Not a great feeling when you’re a couple hundred miles from home.
Unfortunately I had a pretty good idea where the odor originated from. My 2005 BMW R1200GS has a pair of quick disconnect fittings on the fuel supply lines. This is common on most Oilheads. These are a wonderful thing when removing the fuel tank or performing other routine maintenance. But they can be a real problem if they break and start pissing gasoline down your pants leg.
And break they do.
The fittings are plastic and can crack or deteriorate over time. BMW sourced the couplings from a company in Minnesota. Too bad they didn’t opt for the brass version!
But now you can correct the mistake made at the factory. The whole job took me about an hour. If it weren’t for the OEM hose clamps it would only take 15 minutes!
Beemer Boneyard offers a kit with the brass versions of the same quick disconnects. These are made by the very same company that supplies the plastic ones to BMW. For about $80 the kit includes the two fittings, thread sealant and “real” clamps to replace the %|*~§@≠ crimped-on clamps. I pretty much destroyed the old clamps to get them off. And cut my finger. And cussed a lot.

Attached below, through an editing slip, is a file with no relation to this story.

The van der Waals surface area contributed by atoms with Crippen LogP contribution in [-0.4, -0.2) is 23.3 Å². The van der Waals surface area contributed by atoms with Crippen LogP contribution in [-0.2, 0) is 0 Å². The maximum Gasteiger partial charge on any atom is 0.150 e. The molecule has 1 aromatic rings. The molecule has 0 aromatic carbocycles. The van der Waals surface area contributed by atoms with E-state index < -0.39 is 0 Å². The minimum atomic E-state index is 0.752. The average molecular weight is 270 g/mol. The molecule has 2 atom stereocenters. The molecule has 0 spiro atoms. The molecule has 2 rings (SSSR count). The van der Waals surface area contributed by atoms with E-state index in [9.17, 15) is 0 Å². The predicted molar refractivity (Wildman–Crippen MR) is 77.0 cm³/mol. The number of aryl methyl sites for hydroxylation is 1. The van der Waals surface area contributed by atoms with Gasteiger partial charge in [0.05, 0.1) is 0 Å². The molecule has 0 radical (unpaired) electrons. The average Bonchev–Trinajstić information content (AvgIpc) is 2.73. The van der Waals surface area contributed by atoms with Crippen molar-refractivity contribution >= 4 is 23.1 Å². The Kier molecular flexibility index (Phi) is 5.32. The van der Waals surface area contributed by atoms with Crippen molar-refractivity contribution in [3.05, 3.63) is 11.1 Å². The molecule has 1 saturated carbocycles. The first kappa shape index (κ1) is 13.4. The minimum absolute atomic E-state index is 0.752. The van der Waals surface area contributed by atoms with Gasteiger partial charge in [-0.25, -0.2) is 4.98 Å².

My GS is a 2005 so it uses the early style kit with two 90° fittings. Access to both is pretty easy once the plastic shrouds are removed. The LH side has a round cover that snaps off to reveal the fuel pump controller and electrical connections. Pry back the tiny tangs on each connection and unplug them before attacking the crimped fuel hose clamps. To remove the female fittings I snapped off the lock tabs and used a deep 19mm socket. If you use a wrench be careful not to exert any more side loading that necessary!
Two words of caution before tackling this job:
Do empty the tank first- or close to it. On my GS the flange on the right (above) is on the side of the tank.
Do NOT overtighten the threaded fittings. The female side of the connectors screw into plastic flanges that are notorious for cracking. In fact, it’s such a common mistake Beemer Boneyard sells a special little clamp for making that repair too!
Once the clamps were tight I turned the key a few times to prime the fuel pump and check for leaks. Everything looked good so I fired it up. After letting it run a while I buttoned everything up and put the plastic back on.
Snif sniff…. I don’t smell a thing!